Huge Benign Ovarian Cystic Teratoma in a Patient with a History of Hansen’s Disease
Mature ovarian cystic teratomas are common benign ovarian neoplasm derived from germ cells. With increasing availability of ultrasound services even in developing countries, the diagnosis of benign ovarian tumour is made earlier and the size of the ovarian tumour at diagnosis is relatively small. It is unusual to find an ovarian cystic teratoma larger than 10 cm. We report a huge mature ovarian cystic teratoma in a multipara with a history of Hansen’s disease. We conclude that, in circumstances where women have restricted access to health care, the unusual finding of mature ovarian cystic teratoma larger than 10 cm is possible due to delayed presentation for diagnosis and treatment.
Mature ovarian cystic teratomas are common benign ovarian neoplasm derived from germ cells. Histologically, they are composed of variable proportions of tissue originating from the ectoderm, mesoderm, and endoderm . Cystic teratomas are commonly seen in active reproductive years but can occur in any age group and may be seen in postmenopausal women .
With increasing availability of ultrasound services even in developing countries, the diagnosis of benign ovarian tumour is made earlier and the size of the ovarian tumour at diagnosis is relatively small. It is unusual to find an ovarian cystic teratoma larger than 10 cm [3, 4]. We report a huge mature ovarian cystic teratoma in a multipara with a history of Hansen’s disease.
2. Case Report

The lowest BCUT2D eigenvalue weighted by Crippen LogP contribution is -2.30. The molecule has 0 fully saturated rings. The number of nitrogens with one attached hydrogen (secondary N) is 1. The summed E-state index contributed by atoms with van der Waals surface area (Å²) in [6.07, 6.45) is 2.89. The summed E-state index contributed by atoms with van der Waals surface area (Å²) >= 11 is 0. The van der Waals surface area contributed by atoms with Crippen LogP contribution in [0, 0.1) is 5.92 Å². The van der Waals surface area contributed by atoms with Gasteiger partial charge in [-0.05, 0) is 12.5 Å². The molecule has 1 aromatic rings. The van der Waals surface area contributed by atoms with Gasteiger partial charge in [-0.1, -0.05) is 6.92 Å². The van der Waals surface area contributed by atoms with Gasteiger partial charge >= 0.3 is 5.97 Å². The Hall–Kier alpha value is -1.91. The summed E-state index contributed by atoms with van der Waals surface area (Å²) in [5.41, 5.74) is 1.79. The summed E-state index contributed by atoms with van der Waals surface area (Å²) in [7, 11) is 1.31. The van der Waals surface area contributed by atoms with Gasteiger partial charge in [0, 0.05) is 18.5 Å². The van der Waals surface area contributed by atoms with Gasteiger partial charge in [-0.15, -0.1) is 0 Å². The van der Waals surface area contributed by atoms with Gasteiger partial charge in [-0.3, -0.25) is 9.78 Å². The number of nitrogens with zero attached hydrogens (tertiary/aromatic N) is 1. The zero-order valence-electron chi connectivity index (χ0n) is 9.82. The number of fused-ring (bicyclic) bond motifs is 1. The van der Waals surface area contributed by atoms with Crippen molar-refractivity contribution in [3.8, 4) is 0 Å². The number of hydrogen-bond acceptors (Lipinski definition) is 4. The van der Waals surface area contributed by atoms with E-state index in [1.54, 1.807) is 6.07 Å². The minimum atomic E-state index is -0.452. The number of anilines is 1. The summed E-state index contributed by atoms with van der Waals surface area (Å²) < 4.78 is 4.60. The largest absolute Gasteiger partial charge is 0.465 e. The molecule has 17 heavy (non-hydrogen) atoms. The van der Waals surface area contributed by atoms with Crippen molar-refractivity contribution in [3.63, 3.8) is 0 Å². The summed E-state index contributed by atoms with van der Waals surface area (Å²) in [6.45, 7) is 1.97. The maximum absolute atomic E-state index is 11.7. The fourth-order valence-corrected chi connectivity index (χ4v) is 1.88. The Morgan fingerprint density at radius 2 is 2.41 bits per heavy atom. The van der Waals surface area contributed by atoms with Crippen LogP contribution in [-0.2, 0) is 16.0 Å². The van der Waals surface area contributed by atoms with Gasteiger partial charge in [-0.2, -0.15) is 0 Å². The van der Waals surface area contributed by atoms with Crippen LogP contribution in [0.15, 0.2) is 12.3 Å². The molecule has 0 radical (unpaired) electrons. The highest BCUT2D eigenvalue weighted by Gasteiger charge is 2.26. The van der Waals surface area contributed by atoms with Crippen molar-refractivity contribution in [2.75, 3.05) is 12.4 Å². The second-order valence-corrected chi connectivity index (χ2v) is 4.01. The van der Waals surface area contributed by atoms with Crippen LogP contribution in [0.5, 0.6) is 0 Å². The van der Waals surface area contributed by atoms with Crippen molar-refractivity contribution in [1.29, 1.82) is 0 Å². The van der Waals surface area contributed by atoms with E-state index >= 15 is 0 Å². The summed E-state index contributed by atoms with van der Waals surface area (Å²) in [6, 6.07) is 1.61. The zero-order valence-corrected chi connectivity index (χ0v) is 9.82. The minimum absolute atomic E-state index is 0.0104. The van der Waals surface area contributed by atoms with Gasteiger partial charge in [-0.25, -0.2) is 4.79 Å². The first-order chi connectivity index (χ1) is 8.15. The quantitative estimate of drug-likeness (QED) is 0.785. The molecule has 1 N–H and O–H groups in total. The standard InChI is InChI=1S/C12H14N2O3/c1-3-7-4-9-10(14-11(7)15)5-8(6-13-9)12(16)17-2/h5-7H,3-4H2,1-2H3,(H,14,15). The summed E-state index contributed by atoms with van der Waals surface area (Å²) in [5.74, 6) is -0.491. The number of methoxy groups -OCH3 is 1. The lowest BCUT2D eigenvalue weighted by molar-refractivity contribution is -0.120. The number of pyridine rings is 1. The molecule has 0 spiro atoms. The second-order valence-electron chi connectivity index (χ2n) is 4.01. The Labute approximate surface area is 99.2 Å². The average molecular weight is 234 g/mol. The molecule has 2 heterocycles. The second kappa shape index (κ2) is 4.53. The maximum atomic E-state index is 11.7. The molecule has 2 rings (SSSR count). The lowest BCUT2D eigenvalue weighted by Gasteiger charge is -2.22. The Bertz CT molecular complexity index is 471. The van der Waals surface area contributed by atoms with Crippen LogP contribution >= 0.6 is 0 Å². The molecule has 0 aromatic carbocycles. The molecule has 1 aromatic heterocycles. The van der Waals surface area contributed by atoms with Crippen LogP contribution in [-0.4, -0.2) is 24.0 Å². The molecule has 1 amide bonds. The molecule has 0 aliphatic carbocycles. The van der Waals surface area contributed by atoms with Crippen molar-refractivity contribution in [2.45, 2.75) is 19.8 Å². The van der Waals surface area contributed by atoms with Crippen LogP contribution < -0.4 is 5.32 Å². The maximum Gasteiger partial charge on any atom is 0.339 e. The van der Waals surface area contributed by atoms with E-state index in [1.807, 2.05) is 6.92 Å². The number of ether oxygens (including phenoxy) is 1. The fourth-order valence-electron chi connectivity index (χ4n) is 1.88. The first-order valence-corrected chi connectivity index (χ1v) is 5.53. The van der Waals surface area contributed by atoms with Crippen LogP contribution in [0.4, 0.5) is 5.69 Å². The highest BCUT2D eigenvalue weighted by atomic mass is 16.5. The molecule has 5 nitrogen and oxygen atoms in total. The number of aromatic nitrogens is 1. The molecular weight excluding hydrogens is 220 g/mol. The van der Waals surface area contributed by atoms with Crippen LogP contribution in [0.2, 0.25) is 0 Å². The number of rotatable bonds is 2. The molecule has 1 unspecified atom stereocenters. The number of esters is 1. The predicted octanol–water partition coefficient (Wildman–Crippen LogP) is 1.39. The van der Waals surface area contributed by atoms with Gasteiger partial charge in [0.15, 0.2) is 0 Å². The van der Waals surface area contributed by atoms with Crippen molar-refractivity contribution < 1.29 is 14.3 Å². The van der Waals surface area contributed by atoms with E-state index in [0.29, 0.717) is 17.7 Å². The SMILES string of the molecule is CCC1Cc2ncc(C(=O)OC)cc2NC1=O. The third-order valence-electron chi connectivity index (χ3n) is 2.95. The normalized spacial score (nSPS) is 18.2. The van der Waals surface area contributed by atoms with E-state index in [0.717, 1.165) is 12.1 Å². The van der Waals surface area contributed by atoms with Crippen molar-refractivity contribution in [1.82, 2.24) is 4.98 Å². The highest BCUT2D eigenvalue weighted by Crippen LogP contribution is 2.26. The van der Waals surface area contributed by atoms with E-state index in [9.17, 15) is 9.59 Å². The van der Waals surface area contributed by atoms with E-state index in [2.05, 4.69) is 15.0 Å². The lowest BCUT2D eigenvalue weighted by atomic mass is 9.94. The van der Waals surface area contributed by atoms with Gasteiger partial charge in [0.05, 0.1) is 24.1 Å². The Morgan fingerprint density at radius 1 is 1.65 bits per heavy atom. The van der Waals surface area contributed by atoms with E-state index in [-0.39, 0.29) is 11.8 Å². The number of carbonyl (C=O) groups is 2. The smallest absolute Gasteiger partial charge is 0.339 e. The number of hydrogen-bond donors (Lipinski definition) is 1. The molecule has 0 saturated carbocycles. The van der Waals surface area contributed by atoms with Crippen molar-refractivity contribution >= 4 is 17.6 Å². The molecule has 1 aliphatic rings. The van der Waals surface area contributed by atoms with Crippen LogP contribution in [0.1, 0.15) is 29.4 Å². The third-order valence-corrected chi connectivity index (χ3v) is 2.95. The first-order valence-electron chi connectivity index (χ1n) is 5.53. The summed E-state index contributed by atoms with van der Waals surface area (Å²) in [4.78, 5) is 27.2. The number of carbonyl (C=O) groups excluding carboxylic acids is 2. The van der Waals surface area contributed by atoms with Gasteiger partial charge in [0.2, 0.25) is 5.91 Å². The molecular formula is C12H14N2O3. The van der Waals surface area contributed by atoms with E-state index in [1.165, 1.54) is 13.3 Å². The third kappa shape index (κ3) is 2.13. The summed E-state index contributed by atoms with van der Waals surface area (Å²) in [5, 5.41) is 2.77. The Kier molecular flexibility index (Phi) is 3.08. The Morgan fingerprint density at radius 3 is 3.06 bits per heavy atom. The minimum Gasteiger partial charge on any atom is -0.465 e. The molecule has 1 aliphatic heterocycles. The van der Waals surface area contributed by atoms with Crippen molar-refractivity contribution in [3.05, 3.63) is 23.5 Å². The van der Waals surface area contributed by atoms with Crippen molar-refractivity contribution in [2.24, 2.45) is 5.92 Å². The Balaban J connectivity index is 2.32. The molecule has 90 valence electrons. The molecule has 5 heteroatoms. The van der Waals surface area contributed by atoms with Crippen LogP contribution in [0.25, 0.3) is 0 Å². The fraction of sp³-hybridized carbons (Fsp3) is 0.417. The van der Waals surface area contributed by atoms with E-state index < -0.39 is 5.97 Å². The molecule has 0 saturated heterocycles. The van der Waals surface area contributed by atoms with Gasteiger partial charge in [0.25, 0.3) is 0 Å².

Mrs. O.B. is a 31-year-old Para 6 (6 alive) woman who presented with a 2-year history of abdominal swelling. Swelling was localized to the lower abdomen, was initially small, and had been progressively increasing in size. There was associated dull continuous abdominal pain localized to the lower abdomen. There was no associated vomiting or change in bowel habits and no urinary symptoms or change in menstrual pattern. She was diagnosed with leprosy in 1995 and had been treated. She had been in remission since 1999. Physical examination revealed a small statured woman with hypopigmented lesions on both extremities and missing proximal phalanges. She was not pale, febrile, or icteric. Her respiratory rate was 16 cycles per minute and the chest was clinically clear. Her pulse rate was 88 beats per minute and the blood pressure was 106/70 mmHg. The abdomen was distended, soft with no area of tenderness. There was a soft, cystic abdominal mass which was not distinctly palpable per abdomen. Pelvic examination revealed a normal vulva and vagina. The cervix was healthy looking, and the os was closed. The uterus was anteverted and not bulky. An abdominal ultrasound done revealed a large multiseptated cystic mass in the abdomen and pelvis measuring in part cm and containing low level echogenic debris. The uterus was normal. Her haemoglobin was 9.6 g/dL, white cell count was 6,300/μL, and urinalysis was normal. A diagnosis of an ovarian tumour was made and she was prepared for exploratory laparotomy. She was given haematinics and micronutrients and was advised to have adequate nutrition in order to increase her haemoglobin concentration as well as her general nutritional state. Two pints of blood was crossmatched and made available for the surgery. She had an exploratory laparotomy and the finding was a large multiloculated right ovarian cyst measuring cm and weighing 9 kg (Figures 1 and 2). The left ovary was grossly not affected and the uterus was normal in size (see Figure 3). Histopathological examination of the excised cyst showed that it was a benign cystic teratoma. Her postoperative recovery was uneventful and she was discharged on the 6th postoperative day. She was seen regularly on follow-up at the outpatient gynaecology clinic and sonographic assessment of the remaining left ovary was done to rule out any development of a cyst.